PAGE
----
By Eric Garcia: For Complete Post, Click Here…
As the omicron variant of the novel coronavirus spreads and adults and children are hospitalized in record numbers, the Centers for Disease Control and Prevention has shortened the recommended amount of time asymptomatic people who test positive for Covid-19 spend in quarantine. There is not a requirement that people test negative before ending that shorter isolation period, although Dr. Anthony Fauci, the White House’s top medical adviser, has said the CDC is considering it.
Though many schools have delayed their returns following winter break, Secretary of Education Miguel Cardona said this week, “Our expectation is for schools to be open full time for students for in-person learning.”
“We are intent on not letting omicron disrupt work and school for the vaccinated,” Jeff Zients, President Joe Biden’s coronavirus response coordinator, said in December. “You’ve done the right thing, and we will get through this.”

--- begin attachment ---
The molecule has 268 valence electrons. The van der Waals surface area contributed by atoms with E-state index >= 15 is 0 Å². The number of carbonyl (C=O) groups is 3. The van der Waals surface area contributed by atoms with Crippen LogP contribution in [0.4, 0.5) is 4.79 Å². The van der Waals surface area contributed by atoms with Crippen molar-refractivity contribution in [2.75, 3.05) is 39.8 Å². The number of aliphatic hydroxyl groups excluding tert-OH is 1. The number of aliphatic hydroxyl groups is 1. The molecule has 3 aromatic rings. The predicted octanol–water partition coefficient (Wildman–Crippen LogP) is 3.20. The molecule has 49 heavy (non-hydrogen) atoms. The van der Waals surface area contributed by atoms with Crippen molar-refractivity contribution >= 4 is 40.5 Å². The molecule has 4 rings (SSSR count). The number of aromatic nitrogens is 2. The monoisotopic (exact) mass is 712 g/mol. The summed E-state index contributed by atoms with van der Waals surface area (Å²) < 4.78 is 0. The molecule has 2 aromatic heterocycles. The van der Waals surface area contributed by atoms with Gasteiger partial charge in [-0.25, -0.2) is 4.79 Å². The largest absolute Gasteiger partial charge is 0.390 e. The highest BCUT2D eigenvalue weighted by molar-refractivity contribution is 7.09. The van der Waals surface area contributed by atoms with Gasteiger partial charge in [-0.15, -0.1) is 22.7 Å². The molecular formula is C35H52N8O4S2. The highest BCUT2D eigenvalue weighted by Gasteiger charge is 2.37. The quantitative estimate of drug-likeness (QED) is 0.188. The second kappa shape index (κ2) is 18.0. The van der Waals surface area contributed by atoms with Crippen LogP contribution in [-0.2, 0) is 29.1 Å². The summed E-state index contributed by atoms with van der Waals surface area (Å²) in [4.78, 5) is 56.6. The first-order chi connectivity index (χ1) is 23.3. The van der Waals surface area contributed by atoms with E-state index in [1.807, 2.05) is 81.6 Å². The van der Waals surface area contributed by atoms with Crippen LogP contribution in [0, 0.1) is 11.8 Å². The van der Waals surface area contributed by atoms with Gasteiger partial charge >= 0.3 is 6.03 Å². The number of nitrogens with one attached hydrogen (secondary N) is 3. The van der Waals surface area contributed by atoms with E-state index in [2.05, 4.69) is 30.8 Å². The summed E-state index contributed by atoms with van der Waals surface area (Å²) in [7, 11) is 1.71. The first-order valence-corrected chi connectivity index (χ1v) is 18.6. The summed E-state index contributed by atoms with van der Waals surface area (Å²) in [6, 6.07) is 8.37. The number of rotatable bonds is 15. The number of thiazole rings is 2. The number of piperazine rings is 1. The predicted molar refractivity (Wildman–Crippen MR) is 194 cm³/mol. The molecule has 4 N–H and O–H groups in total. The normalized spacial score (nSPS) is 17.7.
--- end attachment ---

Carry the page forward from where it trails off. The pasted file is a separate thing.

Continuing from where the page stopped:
Those policies and statements have left people with disabilities once again feeling abandoned and demoralized. Assurances that the omicron variant is a “milder” variant of Covid-19 do little to comfort people with disabilities or people who are chronically ill. Nor is it a comfort to hear the White House blame people who are unvaccinated for the pandemic’s latest surge, as Zients did when he said, “For the unvaccinated, you’re looking at a winter of severe illness and death for yourselves, your families and the hospitals you may soon overwhelm.”
Framing Covid-19 in a way that blames unvaccinated people ignores how sick people with chronic illnesses and people with disabilities can get even if they have been vaccinated. The White House seems to be waving these people off as a technicality.